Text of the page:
We cannot use negative language and achieve positive aims, neither can we put down others and expect to make friends with them. Language reflects our identity, ethics, beliefs, who we are and aspire to be. We give life to what we believe through language. We would NEVER use words we are not comfortable with unless we are coerced. We also stamp our own style on our use of words so much that when something comes from us which doesn’t sound in line with our personalities, not the ‘normal’ thing we would say, people begin to wonder. Language comes from the heart and the head to reflect exactly who we are and what we value. So when we use negative terms against others, we are actually demonstrating our fears, our insecurities, our low self-esteem, prejudices and, most of all, our feeling of power over them. We have the power to say such remarks, so we do it. Otherwise, why would this man, who has a job many would die for, wish to say something so awful about vulnerable women far away he didn’t even know – comparing Black beauty to White beauty which is culturally incomparable.
Finally, his responsibilities. Don Imus has a radio programme which goes out to a diverse community with sponsors from that community. When he disparagingly talks about certain people in such racist ways, what message is he giving to his Black listeners about their worth and value? Most important, how does he expect those listeners to react who thinks him worthy enough for their time in tuning in to his programme? Sometimes, as we get so bloated with our own power, we forget about respect to the people who put us where we are. The word RESPECT has sensitivity at its core. Where was Imus’ sensitivity to his diverse audience?
However, the comment which summed up the real effect of Don’s offensive remarks came from Senator Barack Obama about his children and went straight to the heart of the issue with its simplicity. “He didn’t just cross the line,” Obama said in an interview. “He fed into some of the worst stereotypes that my two young daughters are having to deal with today in America. The notions that as young African-American women…..that somehow makes them less beautiful or less important. It was a degrading comment….”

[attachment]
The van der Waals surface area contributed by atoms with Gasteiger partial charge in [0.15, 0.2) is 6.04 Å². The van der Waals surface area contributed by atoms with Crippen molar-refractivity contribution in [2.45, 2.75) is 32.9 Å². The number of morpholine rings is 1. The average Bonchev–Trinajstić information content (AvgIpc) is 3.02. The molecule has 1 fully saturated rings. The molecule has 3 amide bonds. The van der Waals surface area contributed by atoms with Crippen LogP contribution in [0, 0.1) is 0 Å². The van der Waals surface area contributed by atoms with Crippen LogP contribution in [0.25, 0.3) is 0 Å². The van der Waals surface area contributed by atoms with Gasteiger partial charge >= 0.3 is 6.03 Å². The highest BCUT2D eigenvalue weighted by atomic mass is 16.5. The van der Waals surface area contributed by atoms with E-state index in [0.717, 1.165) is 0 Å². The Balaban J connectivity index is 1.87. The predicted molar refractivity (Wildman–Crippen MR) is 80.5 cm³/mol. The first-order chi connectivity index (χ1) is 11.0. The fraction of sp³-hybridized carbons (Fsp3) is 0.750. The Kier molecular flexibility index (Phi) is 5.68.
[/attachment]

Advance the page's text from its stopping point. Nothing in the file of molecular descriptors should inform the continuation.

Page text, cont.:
Imus abused the authority placed in him as a public announcer, one who is supposed to be serving ALL members of his public, not just the White section of it. If he decides to make racist fodder out of others, he should know that carries consequences. By showing little sensitivity to his diverse audience and supporters with those awful sexist and racist remarks, he effectively relinquished the authority vested in him to act in an unbiased way and forfeited that respect. It depends on the society we seek if we can actually condone such discriminatory behaviour in the 21st century. The world has moved on a lot with our global interaction, a point that certain old hands are ignoring and resisting until they are foced to acknowledge it. Perhaps for the first time in his life, Don Imus is learning that certain actions have consequences, and free speech actually carries responsibilities for ensuring the rights of everyone.